Malawi civil servants strike paralyses govt, officials call for talks

Malawi Government on Wednesday invited the Civil Servants Trade Union (CSTU) committee to round table discussions after civil servants brought government business to a halt on Wednesday, as they staged a walkout to demand higher wages.

Workers in and around Lilongwe’s Capital Hill – home to the presidency and over 20 ministries blocked entrances to office compounds and brandished placards and tree branches to indicate that they were not at work for good reasons.

The strikers are demanding a salary review, just months after being granted a 21% pay hike.

Some workers in the 170, 000-strong civil service in Malawi are paid an average monthly wage of $100 with the government relying on donor support to meet 40 percent of its budget.

CSTU Secretary General Pontius Kalichero told reporters that gGovernment, through Public Services Management, had summoned CSTU executive committee to the round table talks and that the outcome of the meeting would be known on Thursday.

President of CSTU  Elia Kamphinda Banda told the civil servants who gathered in hundreds that they should continue with the ‘stay away’ while the executive committee attended the meeting with government.

Civil Servants marching around Capital Hill.
Civil Servants marching around Capital Hill.
Civil servants go office by office to make their voice heard by top govefnment officials
Civil servants go office by office to make their voice heard by top govefnment officials
Civil Servants  Trade Union President Elia Kamphinda Banda addressing civil servants at Capital Hill
Civil Servants Trade Union President Elia Kamphinda Banda addressing civil servants at Capital Hill

He advised the Union members that it was only the CSTU which was mandated to enlighten the crowd on the way forward after the meeting.

“I would like to emphasize that it is only CSTU executive that you should all look up to as regards the way forward on the matter and nobody should tell you what to do next,” said Kamphinda, adding, “Meanwhile, we shall continue gathering here as planned and we shall do so until we get what we are demanding.”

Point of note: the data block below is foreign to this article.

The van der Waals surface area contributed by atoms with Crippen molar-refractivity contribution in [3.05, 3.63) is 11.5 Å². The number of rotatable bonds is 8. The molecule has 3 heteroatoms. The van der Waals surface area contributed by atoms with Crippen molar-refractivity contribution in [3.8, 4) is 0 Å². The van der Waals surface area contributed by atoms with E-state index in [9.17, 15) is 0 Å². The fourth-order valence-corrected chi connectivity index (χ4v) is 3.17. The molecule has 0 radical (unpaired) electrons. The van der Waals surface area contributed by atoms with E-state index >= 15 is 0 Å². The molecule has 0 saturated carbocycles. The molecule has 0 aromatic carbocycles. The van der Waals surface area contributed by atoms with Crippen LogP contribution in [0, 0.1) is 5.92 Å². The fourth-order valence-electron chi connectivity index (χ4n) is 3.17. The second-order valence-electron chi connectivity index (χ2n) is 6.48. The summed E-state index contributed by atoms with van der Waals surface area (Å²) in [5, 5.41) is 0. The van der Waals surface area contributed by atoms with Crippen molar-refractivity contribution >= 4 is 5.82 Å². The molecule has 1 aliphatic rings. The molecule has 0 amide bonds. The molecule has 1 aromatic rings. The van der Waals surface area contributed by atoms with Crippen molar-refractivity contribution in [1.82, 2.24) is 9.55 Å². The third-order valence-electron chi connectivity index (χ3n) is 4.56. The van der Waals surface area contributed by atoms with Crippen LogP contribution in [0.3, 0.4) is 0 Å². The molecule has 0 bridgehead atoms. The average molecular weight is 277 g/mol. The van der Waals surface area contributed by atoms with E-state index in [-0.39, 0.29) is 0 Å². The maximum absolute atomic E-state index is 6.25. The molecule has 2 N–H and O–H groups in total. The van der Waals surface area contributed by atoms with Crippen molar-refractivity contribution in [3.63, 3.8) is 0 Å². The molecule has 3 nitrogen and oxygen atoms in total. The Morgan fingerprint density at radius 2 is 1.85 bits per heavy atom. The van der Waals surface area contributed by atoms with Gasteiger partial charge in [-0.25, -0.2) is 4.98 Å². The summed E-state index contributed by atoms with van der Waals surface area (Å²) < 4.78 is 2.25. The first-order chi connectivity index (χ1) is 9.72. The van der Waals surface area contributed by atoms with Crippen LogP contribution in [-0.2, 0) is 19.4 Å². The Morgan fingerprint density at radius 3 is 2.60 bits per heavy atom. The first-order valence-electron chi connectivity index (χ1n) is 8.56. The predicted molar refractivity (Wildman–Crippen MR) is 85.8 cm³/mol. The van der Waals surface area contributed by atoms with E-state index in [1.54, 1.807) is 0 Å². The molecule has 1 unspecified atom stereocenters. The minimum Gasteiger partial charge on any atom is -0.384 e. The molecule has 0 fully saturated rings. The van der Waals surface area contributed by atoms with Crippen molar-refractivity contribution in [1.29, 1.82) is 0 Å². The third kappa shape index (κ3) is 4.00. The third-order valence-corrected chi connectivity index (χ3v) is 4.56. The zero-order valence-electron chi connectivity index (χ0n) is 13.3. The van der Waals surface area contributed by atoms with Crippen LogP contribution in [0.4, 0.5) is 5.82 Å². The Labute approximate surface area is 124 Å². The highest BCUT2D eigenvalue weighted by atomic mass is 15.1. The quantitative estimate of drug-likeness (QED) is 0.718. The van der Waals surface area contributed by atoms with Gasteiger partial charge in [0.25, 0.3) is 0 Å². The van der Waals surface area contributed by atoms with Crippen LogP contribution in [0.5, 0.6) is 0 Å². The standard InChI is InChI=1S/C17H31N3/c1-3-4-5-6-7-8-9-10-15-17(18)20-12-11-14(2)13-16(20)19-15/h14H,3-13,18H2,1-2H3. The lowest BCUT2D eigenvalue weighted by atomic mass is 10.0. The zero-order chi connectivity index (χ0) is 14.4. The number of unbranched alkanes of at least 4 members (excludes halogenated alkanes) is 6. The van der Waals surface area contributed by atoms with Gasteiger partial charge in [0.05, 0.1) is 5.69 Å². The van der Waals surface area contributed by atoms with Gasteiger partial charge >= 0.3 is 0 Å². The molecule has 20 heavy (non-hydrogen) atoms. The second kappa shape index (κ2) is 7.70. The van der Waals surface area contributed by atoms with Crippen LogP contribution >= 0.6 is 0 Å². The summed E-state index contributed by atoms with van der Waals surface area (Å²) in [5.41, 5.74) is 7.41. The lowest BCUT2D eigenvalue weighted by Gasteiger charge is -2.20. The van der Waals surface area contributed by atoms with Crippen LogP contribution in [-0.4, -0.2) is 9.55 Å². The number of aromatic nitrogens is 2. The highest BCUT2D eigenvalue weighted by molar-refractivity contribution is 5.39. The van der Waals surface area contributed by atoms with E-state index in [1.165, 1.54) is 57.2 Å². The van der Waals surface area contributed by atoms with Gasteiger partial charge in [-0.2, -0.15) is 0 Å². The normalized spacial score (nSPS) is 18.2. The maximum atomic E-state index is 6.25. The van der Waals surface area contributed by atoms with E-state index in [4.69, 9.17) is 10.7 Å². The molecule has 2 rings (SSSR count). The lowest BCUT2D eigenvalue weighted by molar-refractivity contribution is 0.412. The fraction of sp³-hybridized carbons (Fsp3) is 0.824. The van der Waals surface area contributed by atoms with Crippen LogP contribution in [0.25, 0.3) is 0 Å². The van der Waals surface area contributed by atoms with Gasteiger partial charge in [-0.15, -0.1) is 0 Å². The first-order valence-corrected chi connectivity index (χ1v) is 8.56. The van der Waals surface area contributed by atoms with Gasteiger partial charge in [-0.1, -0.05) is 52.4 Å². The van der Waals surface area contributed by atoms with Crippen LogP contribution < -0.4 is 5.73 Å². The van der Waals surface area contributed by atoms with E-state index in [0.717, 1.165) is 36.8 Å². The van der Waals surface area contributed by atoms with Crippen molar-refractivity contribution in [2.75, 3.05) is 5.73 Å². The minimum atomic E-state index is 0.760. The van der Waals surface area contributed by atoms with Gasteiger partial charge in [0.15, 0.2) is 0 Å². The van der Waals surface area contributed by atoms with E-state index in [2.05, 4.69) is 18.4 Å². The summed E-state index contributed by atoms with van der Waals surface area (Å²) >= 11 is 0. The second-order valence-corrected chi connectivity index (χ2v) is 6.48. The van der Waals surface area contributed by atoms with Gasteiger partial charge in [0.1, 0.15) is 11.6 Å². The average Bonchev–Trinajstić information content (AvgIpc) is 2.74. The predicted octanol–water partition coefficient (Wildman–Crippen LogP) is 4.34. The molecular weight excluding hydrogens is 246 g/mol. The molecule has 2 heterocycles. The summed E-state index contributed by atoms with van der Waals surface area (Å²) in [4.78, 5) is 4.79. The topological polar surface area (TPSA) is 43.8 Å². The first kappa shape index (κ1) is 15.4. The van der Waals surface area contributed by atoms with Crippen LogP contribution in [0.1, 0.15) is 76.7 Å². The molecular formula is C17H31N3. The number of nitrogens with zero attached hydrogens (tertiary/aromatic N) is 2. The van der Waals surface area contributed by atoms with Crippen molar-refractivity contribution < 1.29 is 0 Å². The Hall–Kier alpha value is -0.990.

Kamphinda, who on Wednesday used a megaphone to be heard by the growing crowd, further directed that the civil servants should conduct a ‘door to door’ march and flush out some employees who were still working within the Capital Hill so that they should join the ‘stay away’.

Said the CSTU chair: “The fight is for all of us, civil servants, and we are supposed to stand united; we cannot expect our goals to be  met when we take separate ways.

“As such, you should go building by building and flush them out, this procedure is within the law and it is called ‘picketing’.”

The civil servants, thus, took to the ministerial offices and peacefully persuaded those who were in the office to come out and join the ‘stay away’.

Before he left for the meeting, the CSTU President announced that the police had summoned him where he said they “commended the committee (CSTU) for peaceful ‘demonstrations’ on Tuesday.”

He therefore called upon all civil servants to ‘stay away’ within the agreed understanding of the exercise and that they should not incite violence in any way whatsoever.

However, the CSTU president warned that while it is the Union’s wish to restrict the ‘stay away’ to the Capital Hill at the meatime, they would march the streets of the capital should the civil servants’ demands remain unmet by Friday.

Meanwhile unionists are demanding that workers in hospitals and other essential services should join the strike action to make it possible for “ordinary people to start feeling the pinch”

The government called on strikers to return to work and so further talks can be held.

The state is “fully committed” to reaching a “mutually satisfactory resolution” to the crisis, according to McPhail Magwira, an Education Ministry official who heads up the state’s negotiating team.

Since President Joyce Banda assumed power following the death of Bingu Wa Mutharika last year, a series of austerity programmes have been introduced to improve the country’s economy which was in dire straits after Mutharika had alienated international donors with his hard-line policies.

He died last year of a heart attack.—(Additional reporting by Malawi News Agency)

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